How to Choose a Business Partner

Evaluate based on skills and personality, not emotional ties. Then define roles and formalize the agreement with the help of a lawyer

I was in the process of starting a business and got about halfway there when my business partner had a change of life and backed out. At a previous company I co-owned for 10 years, my business partner stole from me. Should I open my company alone, or is there a way to avoid making another mistake in choosing a partner?

—K.S., El Monte, Calif.

There's no way to guarantee a potential business partnership will work. However, there are some things you can do that should help you avoid a repeat of the serious problems you've experienced.

To address your first question: Having had some bad experiences with partners, it's understandable that you'd consider going it alone. It's certainly simpler: As president and chief executive, you'd have the authority to make crucial decisions and shape the future of your company without having to reach agreement with another individual or a group. Of course, this can be a good thing or a bad thing, depending on whether you work better as a consensus builder or as a maverick. If you're a sole proprietor you can brainstorm with employees and advisers, but ultimately company decisions and responsibility will rest on your shoulders.

"The benefits of starting a business by yourself include not sharing the business's rewards, not risking potential partnership problems like you've experienced, and not having to share control and recognition with another person," says Phil Holland, chairman and founder of, a nonprofit online business training program. Evaluate realistically whether you have the financial resources and other credentials to go it alone—and if you do, why not try?

"If you do decide to fly solo with the business, I would strongly recommend putting together an informal board of advisers with some diverse experience," says Steve Nielsen, president and CEO of Find members for your advisory board (, 2/1/08) on networking sites such as Nielsen's, by asking friends and colleagues, or through your Chamber of Commerce or trade association.

If you decide to give partnership another try, you'll be able to share responsibility and commitment with a partner, as well as benefit from your partner's hard work, capital contribution, and unique skills and strengths that should complement your own. Here are some expert tips on choosing a partner:

Be coldly objective. "Try to evaluate potential partners without regard to emotional ties or friendship. Draw up a set of criteria that you're looking for and simply judge how well a potential partner lives up to it," Holland says. Think about the skills you need in a partner and the personality traits you can and can't work with, and dig for answers to those types of questions before you take the plunge into business, Nielsen says. "Most importantly, pick someone who is as excited and as driven as you are to make this business idea a success."

Don't duplicate yourself. If you're a great idea person but have no head for numbers, join up with a financial wizard rather than another creative type. "You should share a sense of vision and values but not have overlapping skills," says Jonathan Goldhill, CEO of the Goldhill Group, an entrepreneurial consultancy in Agoura Hills, Calif. "The biggest problem I see is two people who are very much alike getting into business together. They may both be skilled technically, but neither is a door-buster or a rainmaker, and that's what they need to create a business."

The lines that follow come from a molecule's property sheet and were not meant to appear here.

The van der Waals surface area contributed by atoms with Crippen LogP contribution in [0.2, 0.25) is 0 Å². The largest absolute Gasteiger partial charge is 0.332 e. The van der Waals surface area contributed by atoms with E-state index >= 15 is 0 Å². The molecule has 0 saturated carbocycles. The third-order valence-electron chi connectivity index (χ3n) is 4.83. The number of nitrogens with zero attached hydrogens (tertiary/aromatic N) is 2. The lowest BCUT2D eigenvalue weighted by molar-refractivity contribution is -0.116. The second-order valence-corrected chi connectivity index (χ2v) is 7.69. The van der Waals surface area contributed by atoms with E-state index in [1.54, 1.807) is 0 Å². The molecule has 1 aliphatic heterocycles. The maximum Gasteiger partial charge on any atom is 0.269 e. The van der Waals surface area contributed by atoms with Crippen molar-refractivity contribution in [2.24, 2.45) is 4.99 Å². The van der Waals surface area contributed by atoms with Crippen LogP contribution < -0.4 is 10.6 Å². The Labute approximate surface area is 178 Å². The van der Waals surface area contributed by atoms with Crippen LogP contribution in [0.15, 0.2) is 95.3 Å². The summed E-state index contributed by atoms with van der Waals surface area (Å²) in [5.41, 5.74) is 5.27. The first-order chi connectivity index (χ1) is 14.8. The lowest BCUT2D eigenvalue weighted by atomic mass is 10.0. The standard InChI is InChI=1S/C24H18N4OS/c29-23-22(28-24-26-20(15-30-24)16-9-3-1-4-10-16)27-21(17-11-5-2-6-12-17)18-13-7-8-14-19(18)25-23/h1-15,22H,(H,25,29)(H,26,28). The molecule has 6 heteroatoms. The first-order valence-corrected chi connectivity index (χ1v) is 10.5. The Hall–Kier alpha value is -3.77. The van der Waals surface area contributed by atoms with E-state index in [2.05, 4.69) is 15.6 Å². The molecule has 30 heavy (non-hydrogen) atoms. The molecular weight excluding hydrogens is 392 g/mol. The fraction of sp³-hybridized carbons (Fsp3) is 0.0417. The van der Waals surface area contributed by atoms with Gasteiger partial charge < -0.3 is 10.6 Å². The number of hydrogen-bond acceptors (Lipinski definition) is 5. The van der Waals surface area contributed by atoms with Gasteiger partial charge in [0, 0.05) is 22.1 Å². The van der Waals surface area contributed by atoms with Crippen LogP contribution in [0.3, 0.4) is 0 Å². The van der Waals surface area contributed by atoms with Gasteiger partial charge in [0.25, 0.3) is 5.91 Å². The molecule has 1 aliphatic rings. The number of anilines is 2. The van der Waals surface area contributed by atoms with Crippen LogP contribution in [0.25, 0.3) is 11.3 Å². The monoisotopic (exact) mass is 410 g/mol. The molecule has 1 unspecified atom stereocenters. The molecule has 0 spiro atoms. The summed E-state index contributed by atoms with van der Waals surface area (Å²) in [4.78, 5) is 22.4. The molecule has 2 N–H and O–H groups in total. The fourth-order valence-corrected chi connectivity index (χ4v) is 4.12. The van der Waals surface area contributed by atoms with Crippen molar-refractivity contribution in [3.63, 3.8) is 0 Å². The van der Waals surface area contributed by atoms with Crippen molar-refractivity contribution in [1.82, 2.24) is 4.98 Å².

Take your time. "You can't get to know someone in one conversation, or even in several conversations over three or six weeks. It may take months to thoroughly understand and professionally vet another person, but the more you can discuss up front, the better," Goldhill says. Starting your company a few months later than planned will be worth it if you are able to make a better choice of partner.

Share financial commitment. "Don't go into partnership with someone who doesn't put money, or something of equivalent financial value, into your deal," says Jay Myers, founder and CEO of Interactive Solutions, based in Memphis. An equal capital commitment "decreases the chance of a partner suddenly walking away from your business, leaving you with all the responsibilities," he says.

Institute legal safeguards. "Whatever agreement you come to, put it in writing in a formal partnership agreement," Myers says. An attorney can help you build important information into such an agreement, such as how the work will be divided, what will happen if more startup money is needed, and how decisions will be reached. Having noncompete agreements in place is another good safeguard. And Holland recommends partners enter into a legal "buy-sell agreement." Such agreements are typically backed up by life insurance policies and allow one partner to buy out the other in the event one partner dies, becomes disabled, or leaves the business for any reason.

Do background checks. All potential partners should submit to a background check that will turn up any past dishonesty, substance abuse problems, or criminal violations before they go into business together. Each should also provide a list of professional and personal references the other can talk to before entering into any agreements. Partners should be forthcoming about their financial situations, creditworthiness, assets, and debt.

Assign roles and stick to them. When you do choose a business partner, clearly define the function each of you will fulfill in the company. "This way, you'll have clear definitions for what each of your roles and contributions will be within the business. Stick to what you know, and let your partners take charge of what they know and are good at," Nielsen says.

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